Lighting, Consolidation, and UC Berkeley


Lighting, Consolidation, and UC Berkeley

Consolidation in our industry and its supporting vendors can be tricky. I am researching garage and surface lot lighting for an upcoming series of articles in PT. There are a plethora of lighting companies in the Chicago area, so it seemed reasonable to make one trip to the Windy City and talk to as many people as I could.
I contacted David Holladay at Quality Lighting, and he referred me to his sales manager, Brian Deady. I set an appointment with Brian and then called Ed Kramer at Metrolux Lighting and got his sales administrator, Leonard Chocholek. And he referred me to his sales manager, Brian Deady. After some rather confused gibberish on my part, it was determined that Metrolux and Quality were “sister” companies.
Not to be deterred, I continued and spoke to George Ryder at Kenall Lighting. He was a great help, being a former writer before heading sales and marketing at Kenall. George is a great source for “deep background,” and it turns out that he had started his career at Quality and recommended I contact David.
He also recommended I contact Gardco and Empco Lighting. They are on the same web page, subsidiaries of the Genlyte group.
Those of you who attend trade shows regularly know that people do move within all industries, parking being no exception. While at Secom (nearly a decade ago, can you believe it?), I hired and trained many salespeople. I am proud to say that a number have moved on and now work in the marketing departments of other parking companies. You would be surprised at the length and breadth of the list.
A few senior staff in the sales and marketing operations of companies in parking don’t have their roots in other like operations.
The joke always was that, at the end of the trade show, everyone staffing the booths would take three steps forward, they would rotate the booths, and then everyone would back up.
This is a good thing, I think. It brings the best in each organization to others.
Take a look at the “industry notes” in this month’s PT. It lists person after person who has moved from company A to company B. One rather well-known name has moved from A to B to C in the last six months. Every move a step up.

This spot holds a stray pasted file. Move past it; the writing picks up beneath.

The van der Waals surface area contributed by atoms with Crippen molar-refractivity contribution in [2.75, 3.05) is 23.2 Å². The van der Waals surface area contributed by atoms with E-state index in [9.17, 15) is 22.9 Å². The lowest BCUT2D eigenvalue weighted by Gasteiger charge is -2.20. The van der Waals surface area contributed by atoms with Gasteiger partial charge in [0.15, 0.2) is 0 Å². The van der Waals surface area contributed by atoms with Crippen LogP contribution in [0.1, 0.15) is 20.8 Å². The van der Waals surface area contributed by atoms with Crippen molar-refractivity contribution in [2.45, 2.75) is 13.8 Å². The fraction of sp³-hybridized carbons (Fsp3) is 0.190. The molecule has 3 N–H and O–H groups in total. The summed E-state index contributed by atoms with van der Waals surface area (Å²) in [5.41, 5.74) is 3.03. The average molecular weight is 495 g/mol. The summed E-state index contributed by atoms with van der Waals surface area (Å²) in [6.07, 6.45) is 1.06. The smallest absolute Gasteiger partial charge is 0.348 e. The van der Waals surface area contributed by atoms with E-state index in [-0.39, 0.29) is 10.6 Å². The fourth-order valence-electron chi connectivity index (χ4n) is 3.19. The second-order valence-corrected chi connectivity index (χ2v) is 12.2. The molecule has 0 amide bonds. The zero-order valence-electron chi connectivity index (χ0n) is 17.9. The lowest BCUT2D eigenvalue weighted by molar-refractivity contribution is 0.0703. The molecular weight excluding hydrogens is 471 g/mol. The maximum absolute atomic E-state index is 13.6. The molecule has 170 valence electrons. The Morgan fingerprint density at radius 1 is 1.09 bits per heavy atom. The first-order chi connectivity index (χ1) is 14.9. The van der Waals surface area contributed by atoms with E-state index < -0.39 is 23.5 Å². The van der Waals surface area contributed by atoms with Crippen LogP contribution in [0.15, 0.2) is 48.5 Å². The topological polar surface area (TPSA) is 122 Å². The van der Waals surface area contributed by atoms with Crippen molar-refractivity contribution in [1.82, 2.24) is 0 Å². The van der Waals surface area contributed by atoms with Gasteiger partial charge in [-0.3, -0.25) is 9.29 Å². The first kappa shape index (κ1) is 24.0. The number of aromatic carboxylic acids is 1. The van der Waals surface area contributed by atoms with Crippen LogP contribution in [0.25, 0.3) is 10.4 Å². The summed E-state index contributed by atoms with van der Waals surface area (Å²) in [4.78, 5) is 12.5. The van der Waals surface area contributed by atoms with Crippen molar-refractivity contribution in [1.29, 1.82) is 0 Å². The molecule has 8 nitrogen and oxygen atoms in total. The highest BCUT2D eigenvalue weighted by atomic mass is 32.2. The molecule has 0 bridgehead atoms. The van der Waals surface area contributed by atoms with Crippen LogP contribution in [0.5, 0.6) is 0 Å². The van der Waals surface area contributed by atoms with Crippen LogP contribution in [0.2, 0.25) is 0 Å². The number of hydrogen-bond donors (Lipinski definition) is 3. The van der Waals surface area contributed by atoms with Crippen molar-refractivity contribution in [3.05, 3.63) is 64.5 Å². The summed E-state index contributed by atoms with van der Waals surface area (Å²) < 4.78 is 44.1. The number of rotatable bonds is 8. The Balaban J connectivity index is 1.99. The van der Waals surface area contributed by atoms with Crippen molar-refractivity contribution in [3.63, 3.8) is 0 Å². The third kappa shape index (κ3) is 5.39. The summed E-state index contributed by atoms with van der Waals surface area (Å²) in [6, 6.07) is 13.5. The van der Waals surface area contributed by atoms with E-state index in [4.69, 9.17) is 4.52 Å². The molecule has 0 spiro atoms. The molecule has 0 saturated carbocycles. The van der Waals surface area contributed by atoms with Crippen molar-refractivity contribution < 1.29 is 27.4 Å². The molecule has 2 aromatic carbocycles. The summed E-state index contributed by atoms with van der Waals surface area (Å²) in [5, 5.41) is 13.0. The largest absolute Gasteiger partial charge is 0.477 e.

We are an active and vibrant industry.
In this month’s PT, there’s an article about how the University of California at Berkeley, the California Department of Transportation (Caltrans), the Bay Area Rapid Transit (BART) District, Parking Carma and Quixote Corp. have banded together to study the effects of roadside signage on commuter traffic.
UC Berkeley received a grant from Caltrans to study whether placing a sign on the road giving the number of spaces currently available in a BART park-and-ride garage would alter the behavior of the drivers and fill BART’s garages with vehicles that would otherwise crowd the Bay Bridge between Oakland and San Francisco.
The UC researchers spent three years studying the problem and, with Parking Carma and Quixote, developed an Internet-based program to allow drivers to make parking reservations at the site and track the number of parkers in a 50-space area set aside for the study. A sign on the freeway notifies drivers of the spaces available.
I can understand the motivation of each of the partners in this study. BART quite rightly wants more riders on its trains and wants to fill its garages. Caltrans wants fewer drivers on its freeways and would love to have them park at BART. Parking Carma and Quixote see potential business downstream if this works out.
I’m afraid, however, that my discussion with the study team leader at UC Berkeley didn’t go very well. I think the discussion went downhill when I asked her if they didn’t expect that if someone put up a sign where there was none and it said “Parking Available,” more people would park in that facility?
I was told in no uncertain terms that obviously I didn’t understand the problem. After all, these automated signs work well in Cologne, Tokyo, Minneapolis and Dublin, and should be able to work in the Bay Area.
My question was why did we need a three-year study to determine whether they would work in California? That was when I found out that BART, Caltrans, Parking Carma and Quixote were the beneficiaries of a glorified lab experiment that the wizards at UC Berkeley were using to find out how to alter the behavior of drivers. (Note that Caltrans funded the project and the other companies donated their wares.)
I wonder if the drivers on the freeway near the RockRidge BART Station know they are taking the place of those cute little critters that run around the maze in the lab.
Shucks, parking operators in Manhattan alter behavior every day when they change the rates on the signs outside their garages. I guess there is a different problem when the parking has no charge.
Perhaps a different study would be to determine if things that have a value placed on them are more desirable than those that are free.

Article contributed by:
John Van Horn
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